It was written by William R. Burke of New Iberia, who said, "On Saturday last, Mr. Lizen Lege, accompanied by a dark-haired young man and Mr. Antony Plattsmyer, all from the town of Rayne, called at my residence for the purpose of ascertaining from me certain reports that had come to them in regard to a teacher that had been employed in this parish some twelve years ago." The visitors thought that she might have been "the lost and unknown mother" of the young man.
Mr. Burke couldn't help them. He said that no teacher fitting their description had ever taught in Iberia parish, but he was intrigued by the history of the young man "whose life has been clouded in mystery."
The visitors told Burke this story:
"In about the year 1866, one Christmas morning, a child just born was placed in the corner of Dr. Pickett's field near Royville [Youngsville today]. An old Negro woman living nearby found him early in the morning wrapped only in swaddling clothes. The only watchers in that lonely spot were the stars in heaven that seemed to twinkle on the face of the infant sleeper; and as morning dawned, the birds of the meadows kept up their lullabies" until the old woman "gathered to her bosom the child of a cruel fate."
She picked up the foundling and took it do Dr. Pickett's residence, where it was taken in and cared for by the family for the next week.
"During the interval," the storytellers continued, "the Pickett family offered to give the child away to anyone willing to raise it. Mr. Lezin Lege . . . happened to be in Royville . . . [and] heard of the offer. Not being familiar with the English language, he requested Mr. Aurelien Primeaux, a friend of his, to get the child and he would promise to raise it. The child was given up on New Year's Day, being just eight days old, and taken to Mr. Lezin Lege's home on Bayou Queue de Tortue, near the town of Rayne. As soon as Mr. Lege got the child, he took him to Lafayette and had him baptized under the name of Phelozie Trouve, trouve, being the French word for 'found,' and he is now known by that name.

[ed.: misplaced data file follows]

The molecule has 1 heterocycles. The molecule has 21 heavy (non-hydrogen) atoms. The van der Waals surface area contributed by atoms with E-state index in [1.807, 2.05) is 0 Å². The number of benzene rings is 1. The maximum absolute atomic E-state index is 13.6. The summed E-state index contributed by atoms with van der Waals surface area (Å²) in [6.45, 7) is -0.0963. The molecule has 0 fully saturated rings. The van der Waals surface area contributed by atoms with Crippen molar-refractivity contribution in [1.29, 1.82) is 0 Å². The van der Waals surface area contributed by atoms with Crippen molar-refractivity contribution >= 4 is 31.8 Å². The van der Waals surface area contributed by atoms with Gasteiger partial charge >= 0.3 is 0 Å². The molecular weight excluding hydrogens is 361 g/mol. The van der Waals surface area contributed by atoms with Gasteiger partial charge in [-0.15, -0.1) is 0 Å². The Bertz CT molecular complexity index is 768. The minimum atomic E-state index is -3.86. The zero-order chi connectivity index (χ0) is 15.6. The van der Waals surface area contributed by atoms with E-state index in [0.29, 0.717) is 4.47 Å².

"When the child was seven years old, a planter living near Royville offered Mr. Lege . . . $500 for the boy on the pretense that he wanted to educate him, but Mr. Lege refused the offer. When the boy was about twenty years old, he received an anonymous letter stating that someone would be glad to see him in Royville, but he declined to go. He was asked why he did not go and see who was so anxious to see him. His answer was that he felt timid and afraid, and something seemed to say to him that it was his mother. He had no love nor care for the unknown; his love and affection had been given to others.
"He now regrets that he did not meet the party, as she might have been the one he now seeks . . . even though she had proven herself a false and faithless mother.
"About fifteen years ago, he married Miss Adelaide Cormier, from which marriage six children were born . . . two boys and four girls, all living in peace and contentment in their prairie home on Bayou Queue to Tortue."
The boy said Mr. and Mrs. Lege told him the story of his birth "as soon as he came of reason," but that he considered them his parents.
Mr. Burke was told, "The only legacy he is now seeking is a name for himself and the children."
As far as I can find, Phelozie Trouve, the foundling, never did unlock the mystery of his history. You can contact Jim Bradshaw at email@example.com or P.O. Box 1121, Washington LA 70589.